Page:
Forex and other CFDs are leveraged products.  To generate larger profits from trading Forex, traders will borrow money to invest using a mechanism called leverage, as the movements in the Forex market are too small to make a significant profit from with a small account balance.

Leverage is either offered by your broker or more commonly through a third-party liquidity provider. Depending on the broker, the country of residence and the experience of the trader, some brokers can make more leverage available.  

While leverage can amplify profits, it will also amplify losses.  In a leveraged trade, the capital borrowed must be returned after the trade is closed.  If the trade is closed at a loss, the remainder of the lost funds will be collected from the trader’s account balance.

High levels of leverage are the primary reason for large losses by retail traders.  A June 2018 study by ASIC showed that “63% of clients who trade CFD over currency pairs lose money” and promoted further investigations into leverage by the regulator.  It also noted that “Complex product features, such as the high leverage offered in CFDs—as high as 500-to-1 for foreign exchange CFDs—or the high likelihood of cumulative losses inherent in binary options, have contributed to retail clients’ financial losses and can often be misaligned with their needs, expectations and understanding“.

Following these findings, ASIC released a Product intervention: OTC binary options and CFDs in August 2019, which has will “impose conditions on the issue and distribution of OTC CFDs to retail clients including imposing leverage limits“.  Further information is expected in October 2019, but the likely outcome will be a restriction in leverage offered to retail traders who have not applied for professional status.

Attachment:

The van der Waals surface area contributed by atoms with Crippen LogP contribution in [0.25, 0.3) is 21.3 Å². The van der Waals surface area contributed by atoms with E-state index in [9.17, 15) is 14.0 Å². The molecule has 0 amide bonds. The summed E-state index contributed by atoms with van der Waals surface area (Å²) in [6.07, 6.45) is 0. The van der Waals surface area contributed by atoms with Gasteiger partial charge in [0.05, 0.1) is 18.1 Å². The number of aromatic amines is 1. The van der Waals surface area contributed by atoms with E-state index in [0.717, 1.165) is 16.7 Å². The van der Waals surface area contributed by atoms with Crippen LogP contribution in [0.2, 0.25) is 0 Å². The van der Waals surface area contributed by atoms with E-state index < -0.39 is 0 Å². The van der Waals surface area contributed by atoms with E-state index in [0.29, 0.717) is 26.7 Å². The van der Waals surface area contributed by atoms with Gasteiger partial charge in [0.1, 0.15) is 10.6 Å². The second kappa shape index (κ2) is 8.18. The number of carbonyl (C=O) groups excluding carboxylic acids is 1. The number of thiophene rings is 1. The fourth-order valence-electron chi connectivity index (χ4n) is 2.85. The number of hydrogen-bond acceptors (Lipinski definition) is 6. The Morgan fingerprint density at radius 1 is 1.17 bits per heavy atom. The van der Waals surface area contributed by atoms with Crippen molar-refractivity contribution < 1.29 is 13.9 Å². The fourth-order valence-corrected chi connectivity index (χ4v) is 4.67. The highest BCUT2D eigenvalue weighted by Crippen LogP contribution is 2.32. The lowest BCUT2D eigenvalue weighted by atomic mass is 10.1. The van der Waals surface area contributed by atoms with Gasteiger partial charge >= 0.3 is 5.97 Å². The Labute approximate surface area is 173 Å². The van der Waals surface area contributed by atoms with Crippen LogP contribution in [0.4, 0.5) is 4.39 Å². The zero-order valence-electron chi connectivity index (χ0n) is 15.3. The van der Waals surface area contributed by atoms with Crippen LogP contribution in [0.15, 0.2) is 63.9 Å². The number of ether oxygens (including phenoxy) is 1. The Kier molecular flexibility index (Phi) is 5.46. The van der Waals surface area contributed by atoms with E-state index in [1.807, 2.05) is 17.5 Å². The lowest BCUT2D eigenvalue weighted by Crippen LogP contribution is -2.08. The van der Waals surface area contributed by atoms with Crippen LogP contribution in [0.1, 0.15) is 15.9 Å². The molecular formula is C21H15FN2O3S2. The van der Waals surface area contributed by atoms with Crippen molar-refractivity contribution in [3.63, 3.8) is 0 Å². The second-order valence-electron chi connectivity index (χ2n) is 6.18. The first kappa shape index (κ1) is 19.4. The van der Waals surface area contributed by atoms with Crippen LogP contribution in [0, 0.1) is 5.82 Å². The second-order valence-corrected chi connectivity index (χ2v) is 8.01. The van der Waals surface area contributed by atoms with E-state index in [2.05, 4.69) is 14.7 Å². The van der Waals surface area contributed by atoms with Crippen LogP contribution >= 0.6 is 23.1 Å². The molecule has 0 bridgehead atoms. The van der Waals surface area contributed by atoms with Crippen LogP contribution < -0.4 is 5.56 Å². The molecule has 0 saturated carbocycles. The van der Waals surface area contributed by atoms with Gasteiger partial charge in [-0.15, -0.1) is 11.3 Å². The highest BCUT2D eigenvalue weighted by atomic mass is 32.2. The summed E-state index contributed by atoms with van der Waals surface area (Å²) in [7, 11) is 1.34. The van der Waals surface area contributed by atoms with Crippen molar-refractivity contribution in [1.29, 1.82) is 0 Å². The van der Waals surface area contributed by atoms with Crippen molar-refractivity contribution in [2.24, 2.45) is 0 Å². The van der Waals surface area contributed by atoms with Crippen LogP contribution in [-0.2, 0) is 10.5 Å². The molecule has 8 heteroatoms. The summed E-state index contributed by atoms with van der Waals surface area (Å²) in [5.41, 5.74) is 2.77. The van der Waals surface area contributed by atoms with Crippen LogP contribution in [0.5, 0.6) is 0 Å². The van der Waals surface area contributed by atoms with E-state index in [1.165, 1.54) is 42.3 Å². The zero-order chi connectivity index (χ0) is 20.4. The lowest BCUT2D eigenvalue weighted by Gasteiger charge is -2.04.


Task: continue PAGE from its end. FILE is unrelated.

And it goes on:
Trade Direction

When opening a position, the trader needs to make a decision on which way they believe the value of the currency pair will move.  Should the trader believe that the value of the base currency (the first currency in the pair) is going to rise, they will place a long trade.  If they believe that the value of the base currency will fall, they will place a short trade.  

In this example, the trader goes long, expecting the value of the USD to increase.

In this example, the trader goes short, expecting the value of the USD to fall.

As it happened, the USD increased in value, and the USD/AUD gained 9 pips during the time I was monitoring it.  So had the trader gone long and bought USDAUD, they would have made a profit relative to the size of their investment.

Forex Trading Examples

Here are two trading examples, both with the USDAUD pair, where one is a long trade, and the other is a short trade.

How to Calculate Profits

The profit of a trade is calculated as the change in price, multiplied by the closing price, multiplied by the size of the trade (in units)

Long Trade Example

A trader buys one standard lot (100,000 of the base currency) of USDAUD and opens a long trade at 0.7858 with the expectation that the value of the pair will increase.  After some time, the value of USDAUD increases as expected to 0.7879 so the trader closes the position.

Since the trader predicted the market correctly and sold at a higher price, the trade is closed with a profit of 210 AUD.

Short Trade Example

If it is assumed that that USDAUD was going to weaken, a short position should be opened. If we were to open the short position on the same trade, entering at 0.7858, and the value of USDAUD drops to 0.7818 then the profit would be 400 AUD.

Note:  If you are going short, and the profit in your calculation is a negative number, that is a positive result on your account.  Read more on what is A Stop-Loss and Take-Profit?.

Quotes and Spreads

The majority of Forex brokers largely make their money through the differences between the buy and sell prices in a currency pair. The difference between these two prices is called the spread and is measured in pips.

Example spread: AUD/USD is 4 pips

While market maker brokers or instant execution account types will have fixed spreads, direct market access (DMA) brokers will have variable spreads dependent on the liquidity available at the time of opening the trade.